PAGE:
Gahrie makes a great point, which is the age of the speaker can be a determinant in their comfort with emerging technology. (And this is not to say the sole determinant, as some of the brightest Internet people I know are in their 50s and 60s).I heard a talk in the recent past that described digital strangers (roughly, people over 50), digital immigrants (roughly, people between 20 and 50), and digital natives (people under 20). While these are generalizations, they struck me as useful ones.
I bet Pres. Bush knows a lot more about TV tubes than most people under the age of 40.I'll keep that in mind when the country is facing the challenge of bringing its old 50's vintage Emersons, RCA's and Montaignes out of mothballs to deploy nationwide in an effort to fend off a brutal invasion of Cold War-era Soviet cartoons on channels 14-999.
The "the" just indicates lack of familiarity with the internet.On the other hand, "the Internet" is just silly. Adding "the" doesn't clarify anything or provide more information.
A lot of college freshmen here in California just spent the last two months discovering that NorCal students say that they "drove 101 to 405" while SoCal students "drove the 101 to the 405." Didn't we all get our jollies off of this one a while ago?charles- Are "Internet people" virtual friends from Second Life or is that just a funny turn of phrase used to describe people that use the internet?
I'll keep that in mind when the country is facing the challenge of bringing its old 50's vintage Emersons, RCA's and Montaignes out of mothballs to deploy nationwide in an effort to fend off a brutal invasion of Cold War-era Soviet cartoons on channels 14-999.As opposed to our current desperate situation, where the nation is facing the eminent threat of...uhh......searching for nude pics of Marcia Cross on the interwebs?Seriously, I got nuthin'. All I know is, this is just another stupid thing people will waste time with, when we could be criticizing Bush for actualy things he's done wrong.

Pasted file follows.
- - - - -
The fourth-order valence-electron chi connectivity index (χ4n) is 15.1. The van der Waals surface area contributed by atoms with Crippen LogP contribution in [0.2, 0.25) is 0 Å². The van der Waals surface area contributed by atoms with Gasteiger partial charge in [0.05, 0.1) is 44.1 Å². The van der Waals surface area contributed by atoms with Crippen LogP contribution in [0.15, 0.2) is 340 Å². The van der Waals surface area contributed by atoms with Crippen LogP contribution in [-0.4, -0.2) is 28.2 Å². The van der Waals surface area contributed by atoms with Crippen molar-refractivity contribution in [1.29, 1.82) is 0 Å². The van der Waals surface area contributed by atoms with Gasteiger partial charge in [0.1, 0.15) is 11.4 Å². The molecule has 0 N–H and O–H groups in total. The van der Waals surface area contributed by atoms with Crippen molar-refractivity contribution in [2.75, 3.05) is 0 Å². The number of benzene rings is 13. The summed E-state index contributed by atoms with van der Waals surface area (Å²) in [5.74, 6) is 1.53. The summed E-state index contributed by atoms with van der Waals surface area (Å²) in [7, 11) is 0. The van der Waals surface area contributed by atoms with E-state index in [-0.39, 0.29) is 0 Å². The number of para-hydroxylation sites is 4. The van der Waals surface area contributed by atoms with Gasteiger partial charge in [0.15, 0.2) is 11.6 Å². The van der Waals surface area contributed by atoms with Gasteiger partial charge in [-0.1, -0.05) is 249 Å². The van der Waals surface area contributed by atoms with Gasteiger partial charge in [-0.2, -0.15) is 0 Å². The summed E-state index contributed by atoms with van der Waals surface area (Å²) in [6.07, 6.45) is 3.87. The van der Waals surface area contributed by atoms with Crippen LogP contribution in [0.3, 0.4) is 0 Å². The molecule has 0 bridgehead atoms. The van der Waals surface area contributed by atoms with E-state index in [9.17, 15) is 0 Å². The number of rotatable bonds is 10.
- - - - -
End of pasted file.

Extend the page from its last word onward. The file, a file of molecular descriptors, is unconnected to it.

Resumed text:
Jeremy asked, charles- Are "Internet people" virtual friends from Second Life or is that just a funny turn of phrase used to describe people that use the internet?Good question. I work in publishing, and we work a lot with companies like Google and Yahoo, so I tend to think of people who work for these companies as "Internet people," that is, they make their living on the Internet.No second life here. First life keeps me busy enough...
criticizing Bush for actualyOMG, I is teh st00pidz.
NPR. A bigger bunch of pinheads there never were. Except at PBS.
NPR airheads use the term "popular democracies" (i.e., left-wing elected governments) to suggest that left-wing governments are inherently more legitimate than moderate or right-wing governments. That's but one example of just how far to the left NPR is. Forget them.
Abraham --On the off chance you're being serious: The difference between saying "the Google" and saying "the internet" is that people who are familiar with computers and the internet use the latter phrase but not the former one. So, if you happen to non-jokingly use "the Google" in a sentence, you reveal that either (a) you don't talk very often to people who are familiar with computers and the internet or (b) you're especially bad at learning how to appropriately use new words from context.
David - my post was a humorous attempt to argue that there is any logical or practical grammatical reason for the using or not a "the." It's arbitrary, and the only reason for preferring one over another is popular usage.
I once carpooled with a very liberal woman to take some kids to a weekend camp. She started a political conversation with me, and it seemed to be going well until she suddenly started yelling and then crying. After that, things were a little awkward. On the way back from the camp, we didn't talk much, so she turned on NPR to listen to Garrison Keillor. She turned up the volume when he started telling jokes about Bush. After each one she would conspicuously guffaw.I had a good time though. The rides in the car, both to and from the camp, were so awkward that they were humorous enough to enjoy.